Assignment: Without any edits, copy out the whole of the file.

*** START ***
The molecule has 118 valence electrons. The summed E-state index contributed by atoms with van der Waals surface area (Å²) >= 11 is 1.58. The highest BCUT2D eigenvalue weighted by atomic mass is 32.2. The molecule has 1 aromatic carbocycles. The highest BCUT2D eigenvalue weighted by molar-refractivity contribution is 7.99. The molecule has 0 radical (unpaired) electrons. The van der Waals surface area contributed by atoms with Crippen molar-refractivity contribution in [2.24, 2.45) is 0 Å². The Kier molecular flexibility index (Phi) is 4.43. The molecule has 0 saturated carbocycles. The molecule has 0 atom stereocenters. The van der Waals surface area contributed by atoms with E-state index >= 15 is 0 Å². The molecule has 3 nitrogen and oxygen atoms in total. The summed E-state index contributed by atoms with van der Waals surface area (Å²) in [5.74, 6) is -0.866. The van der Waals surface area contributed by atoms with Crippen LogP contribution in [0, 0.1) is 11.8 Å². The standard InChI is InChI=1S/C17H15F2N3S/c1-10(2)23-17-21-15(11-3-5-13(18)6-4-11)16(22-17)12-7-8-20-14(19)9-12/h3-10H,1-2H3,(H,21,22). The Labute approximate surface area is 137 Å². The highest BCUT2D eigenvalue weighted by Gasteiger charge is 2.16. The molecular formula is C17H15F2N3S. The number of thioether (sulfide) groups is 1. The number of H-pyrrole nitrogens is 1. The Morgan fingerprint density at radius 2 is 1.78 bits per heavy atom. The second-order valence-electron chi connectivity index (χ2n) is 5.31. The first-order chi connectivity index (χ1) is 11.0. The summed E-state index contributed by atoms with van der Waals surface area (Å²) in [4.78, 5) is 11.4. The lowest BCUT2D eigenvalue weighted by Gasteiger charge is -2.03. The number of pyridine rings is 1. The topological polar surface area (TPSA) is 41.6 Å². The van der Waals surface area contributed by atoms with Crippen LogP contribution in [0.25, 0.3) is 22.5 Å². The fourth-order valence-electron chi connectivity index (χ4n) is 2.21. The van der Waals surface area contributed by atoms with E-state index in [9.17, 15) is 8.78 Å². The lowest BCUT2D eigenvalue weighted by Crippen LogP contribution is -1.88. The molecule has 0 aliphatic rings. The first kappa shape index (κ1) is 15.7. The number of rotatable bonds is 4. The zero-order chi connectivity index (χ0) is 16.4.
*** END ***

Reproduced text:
The molecule has 118 valence electrons. The summed E-state index contributed by atoms with van der Waals surface area (Å²) >= 11 is 1.58. The highest BCUT2D eigenvalue weighted by atomic mass is 32.2. The molecule has 1 aromatic carbocycles. The highest BCUT2D eigenvalue weighted by molar-refractivity contribution is 7.99. The molecule has 0 radical (unpaired) electrons. The van der Waals surface area contributed by atoms with Crippen molar-refractivity contribution in [2.24, 2.45) is 0 Å². The Kier molecular flexibility index (Phi) is 4.43. The molecule has 0 saturated carbocycles. The molecule has 0 atom stereocenters. The van der Waals surface area contributed by atoms with E-state index >= 15 is 0 Å². The molecule has 3 nitrogen and oxygen atoms in total. The summed E-state index contributed by atoms with van der Waals surface area (Å²) in [5.74, 6) is -0.866. The van der Waals surface area contributed by atoms with Crippen LogP contribution in [0, 0.1) is 11.8 Å². The standard InChI is InChI=1S/C17H15F2N3S/c1-10(2)23-17-21-15(11-3-5-13(18)6-4-11)16(22-17)12-7-8-20-14(19)9-12/h3-10H,1-2H3,(H,21,22). The Labute approximate surface area is 137 Å². The highest BCUT2D eigenvalue weighted by Gasteiger charge is 2.16. The molecular formula is C17H15F2N3S. The number of thioether (sulfide) groups is 1. The number of H-pyrrole nitrogens is 1. The Morgan fingerprint density at radius 2 is 1.78 bits per heavy atom. The second-order valence-electron chi connectivity index (χ2n) is 5.31. The first-order chi connectivity index (χ1) is 11.0. The summed E-state index contributed by atoms with van der Waals surface area (Å²) in [4.78, 5) is 11.4. The lowest BCUT2D eigenvalue weighted by Gasteiger charge is -2.03. The number of pyridine rings is 1. The topological polar surface area (TPSA) is 41.6 Å². The van der Waals surface area contributed by atoms with Crippen LogP contribution in [0.25, 0.3) is 22.5 Å². The fourth-order valence-electron chi connectivity index (χ4n) is 2.21. The van der Waals surface area contributed by atoms with E-state index in [9.17, 15) is 8.78 Å². The lowest BCUT2D eigenvalue weighted by Crippen LogP contribution is -1.88. The molecule has 0 aliphatic rings. The first kappa shape index (κ1) is 15.7. The number of rotatable bonds is 4. The zero-order chi connectivity index (χ0) is 16.4.